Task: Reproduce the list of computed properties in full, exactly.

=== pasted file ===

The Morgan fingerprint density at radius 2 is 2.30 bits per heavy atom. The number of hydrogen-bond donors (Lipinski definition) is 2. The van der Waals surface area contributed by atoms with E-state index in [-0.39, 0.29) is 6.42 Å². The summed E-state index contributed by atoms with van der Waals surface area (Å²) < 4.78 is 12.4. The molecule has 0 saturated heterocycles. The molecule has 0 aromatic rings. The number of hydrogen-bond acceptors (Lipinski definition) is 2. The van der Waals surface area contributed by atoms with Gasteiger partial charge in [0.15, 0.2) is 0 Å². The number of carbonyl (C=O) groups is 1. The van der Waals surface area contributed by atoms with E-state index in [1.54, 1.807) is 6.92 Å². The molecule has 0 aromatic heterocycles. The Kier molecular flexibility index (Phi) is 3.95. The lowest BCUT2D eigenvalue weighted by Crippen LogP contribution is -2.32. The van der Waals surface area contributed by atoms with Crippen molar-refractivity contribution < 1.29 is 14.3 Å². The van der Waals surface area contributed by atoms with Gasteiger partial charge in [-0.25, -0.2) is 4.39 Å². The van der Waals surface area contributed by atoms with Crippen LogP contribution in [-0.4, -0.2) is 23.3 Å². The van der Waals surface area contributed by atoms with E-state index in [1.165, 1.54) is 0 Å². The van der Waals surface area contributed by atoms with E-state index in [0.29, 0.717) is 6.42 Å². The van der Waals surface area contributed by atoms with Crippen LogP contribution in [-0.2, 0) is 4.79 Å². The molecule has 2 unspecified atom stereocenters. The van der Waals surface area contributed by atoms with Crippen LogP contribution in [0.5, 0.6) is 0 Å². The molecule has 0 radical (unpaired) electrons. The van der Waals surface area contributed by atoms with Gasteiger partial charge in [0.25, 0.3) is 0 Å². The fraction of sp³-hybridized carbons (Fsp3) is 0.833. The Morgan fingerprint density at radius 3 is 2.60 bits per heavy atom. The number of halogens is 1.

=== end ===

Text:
The Morgan fingerprint density at radius 2 is 2.30 bits per heavy atom. The number of hydrogen-bond donors (Lipinski definition) is 2. The van der Waals surface area contributed by atoms with E-state index in [-0.39, 0.29) is 6.42 Å². The summed E-state index contributed by atoms with van der Waals surface area (Å²) < 4.78 is 12.4. The molecule has 0 saturated heterocycles. The molecule has 0 aromatic rings. The number of hydrogen-bond acceptors (Lipinski definition) is 2. The van der Waals surface area contributed by atoms with Gasteiger partial charge in [0.15, 0.2) is 0 Å². The number of carbonyl (C=O) groups is 1. The van der Waals surface area contributed by atoms with E-state index in [1.54, 1.807) is 6.92 Å². The molecule has 0 aromatic heterocycles. The Kier molecular flexibility index (Phi) is 3.95. The lowest BCUT2D eigenvalue weighted by Crippen LogP contribution is -2.32. The van der Waals surface area contributed by atoms with Crippen molar-refractivity contribution < 1.29 is 14.3 Å². The van der Waals surface area contributed by atoms with Gasteiger partial charge in [-0.25, -0.2) is 4.39 Å². The van der Waals surface area contributed by atoms with Crippen LogP contribution in [-0.4, -0.2) is 23.3 Å². The van der Waals surface area contributed by atoms with E-state index in [1.165, 1.54) is 0 Å². The van der Waals surface area contributed by atoms with E-state index in [0.29, 0.717) is 6.42 Å². The van der Waals surface area contributed by atoms with Crippen LogP contribution in [-0.2, 0) is 4.79 Å². The molecule has 2 unspecified atom stereocenters. The van der Waals surface area contributed by atoms with Crippen LogP contribution in [0.5, 0.6) is 0 Å². The molecule has 0 radical (unpaired) electrons. The van der Waals surface area contributed by atoms with Gasteiger partial charge in [0.25, 0.3) is 0 Å². The fraction of sp³-hybridized carbons (Fsp3) is 0.833. The Morgan fingerprint density at radius 3 is 2.60 bits per heavy atom. The number of halogens is 1.